In Larry Laudan’s Progress and Its Problems he writes,
“…when a thinker does what it is rational to do, we need inquire no further into the causes of his action; whereas, when he does what is in fact irrational – even if he believes it to be rational – we require explanation.”
He writes this in the context of a discussion about historical explanations. For Laudan, if the historian can show that the historical figure acted rationally, then no explanation is needed because acting rationally is an “expected state.” This doesn’t seem right to me.
What is it to act rationally? Presumably, it means that when a person does something, that person has reasons for doing what she does. And, presumably, these reasons must be good reasons. This implies, among other things, that I could do something rational that looks completely irrational to somebody unfamiliar with my situation but – once one understands why I did what I did – it becomes clear that I was acting rationally. So, already, Laudan seems to be wrong since I have to explain to my bystander why I did what I did, lest I look irrational. Running into a burning building may be rational or irrational, depending on the context.
Perhaps Laudan is saying that once we’ve described the entire situation that an action takes place in, it is at this point that we must decide whether further explanation is needed. Again, I don’t find this particularly helpful. Consider the following. Joe and Bob each live in separate homes and each of those homes are on fire. Joe and Bob also both have fathers who fought in the war and received the Purple Heart for being killed in the line of duty. Joe and Bob were both given their father’s Purple Hearts and the medal has a special significance to both of them. Both medals are in the houses that are burning down. Joe runs inside to get the medal while Bob doesn’t. Is Joe or Bob acting rationally? Both? Neither? Do we need further explanation for either, neither, or for both?
I think a lot of situations are like the one above – it is difficult to tell what action is rational and what action is irrational. Furthermore, it seems like we will often assume the person is acting rationally and use the actions taken in order to understand the reasons behind the action. For example, we might infer that the reason Joe ran in the burning house is because he felt that the sentimental value of the medal was worth the risk of getting burnt. This raises the question as to whether we can assume that people have good reasons for their actions, which I’ll address below.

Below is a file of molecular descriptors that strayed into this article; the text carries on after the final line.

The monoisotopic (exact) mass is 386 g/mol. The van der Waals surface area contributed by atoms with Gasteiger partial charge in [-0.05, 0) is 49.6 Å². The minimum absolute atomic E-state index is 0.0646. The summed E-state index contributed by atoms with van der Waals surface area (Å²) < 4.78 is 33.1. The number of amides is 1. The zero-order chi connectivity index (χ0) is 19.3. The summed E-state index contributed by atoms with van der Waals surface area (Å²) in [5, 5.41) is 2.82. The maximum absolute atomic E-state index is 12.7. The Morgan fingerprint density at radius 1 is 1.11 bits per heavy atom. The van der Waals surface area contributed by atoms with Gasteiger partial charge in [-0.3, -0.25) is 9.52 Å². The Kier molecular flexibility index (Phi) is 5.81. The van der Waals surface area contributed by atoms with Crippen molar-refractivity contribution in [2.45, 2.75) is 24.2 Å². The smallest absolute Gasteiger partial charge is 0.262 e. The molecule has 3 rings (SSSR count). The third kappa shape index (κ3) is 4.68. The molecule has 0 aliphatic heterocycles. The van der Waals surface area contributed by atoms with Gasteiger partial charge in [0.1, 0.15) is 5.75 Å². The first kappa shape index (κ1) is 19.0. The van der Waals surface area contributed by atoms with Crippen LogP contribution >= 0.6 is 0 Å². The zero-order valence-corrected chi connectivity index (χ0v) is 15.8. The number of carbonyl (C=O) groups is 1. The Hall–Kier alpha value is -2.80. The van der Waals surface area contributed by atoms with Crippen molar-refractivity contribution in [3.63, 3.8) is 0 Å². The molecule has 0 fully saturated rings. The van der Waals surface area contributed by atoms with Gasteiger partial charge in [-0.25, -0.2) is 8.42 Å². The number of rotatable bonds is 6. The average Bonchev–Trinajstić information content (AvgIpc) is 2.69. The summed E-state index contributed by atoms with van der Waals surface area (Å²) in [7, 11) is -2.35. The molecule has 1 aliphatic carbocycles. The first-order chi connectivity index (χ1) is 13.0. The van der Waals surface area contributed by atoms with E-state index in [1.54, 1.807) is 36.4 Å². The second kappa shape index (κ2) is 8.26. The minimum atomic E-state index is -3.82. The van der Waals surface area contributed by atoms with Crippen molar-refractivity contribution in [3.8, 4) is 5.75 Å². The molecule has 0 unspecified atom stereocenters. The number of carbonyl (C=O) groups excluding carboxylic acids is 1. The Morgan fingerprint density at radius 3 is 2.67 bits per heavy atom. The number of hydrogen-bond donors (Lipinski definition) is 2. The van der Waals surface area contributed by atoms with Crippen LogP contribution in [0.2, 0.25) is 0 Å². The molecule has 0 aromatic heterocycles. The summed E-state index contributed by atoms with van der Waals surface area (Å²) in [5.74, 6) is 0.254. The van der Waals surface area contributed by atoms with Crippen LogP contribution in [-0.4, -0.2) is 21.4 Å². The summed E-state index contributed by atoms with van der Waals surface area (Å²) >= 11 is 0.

In any case, it seems that the reason rational actions don’t need any further explanation is because in showing that an action is rational, we’ve already given the explanation.
Likewise, if I judge an action to be irrational, it means that there was either no reason or there were bad reasons for the action. Perhaps I can show that a person committed a fallacy in his reasoning and thus performed an irrational action. But what about the situation where an action doesn’t seem to follow from the context of the situation. Again, we might assume the person was acting rationally and then try to infer a “good reason.” But people don’t always do things for good reasons and people don’t always think things through before they do them. The person may indeed be acting irrationally. In this situation – where we’ve explained the context and we can’t give a good reason for the action – Laudan seems to miss the mark, too. All we can say is that we’ve explained the action as best we can and as far as we can tell, the person acted irrationally – no further explanation is needed.
Consider also this post. In it the author argues that the Amish are acting rationally when they forgive the shooter and his family. Perhaps this is so – let’s assume it is. In this case, then, it still seems that the actions of the Amish are in need of explanation since their acts of forgiveness are so different than what most people would do. Again, if it is true that the Amish are acting rationally, Laudan seems to be wrong.
I’m afraid that “acting rationally” is more often than not used as a code for “acting how I would act.” For historical explanations, this often results in anachronism. When judging the actions of other (contemporary) people, this often results in empty rhetoric.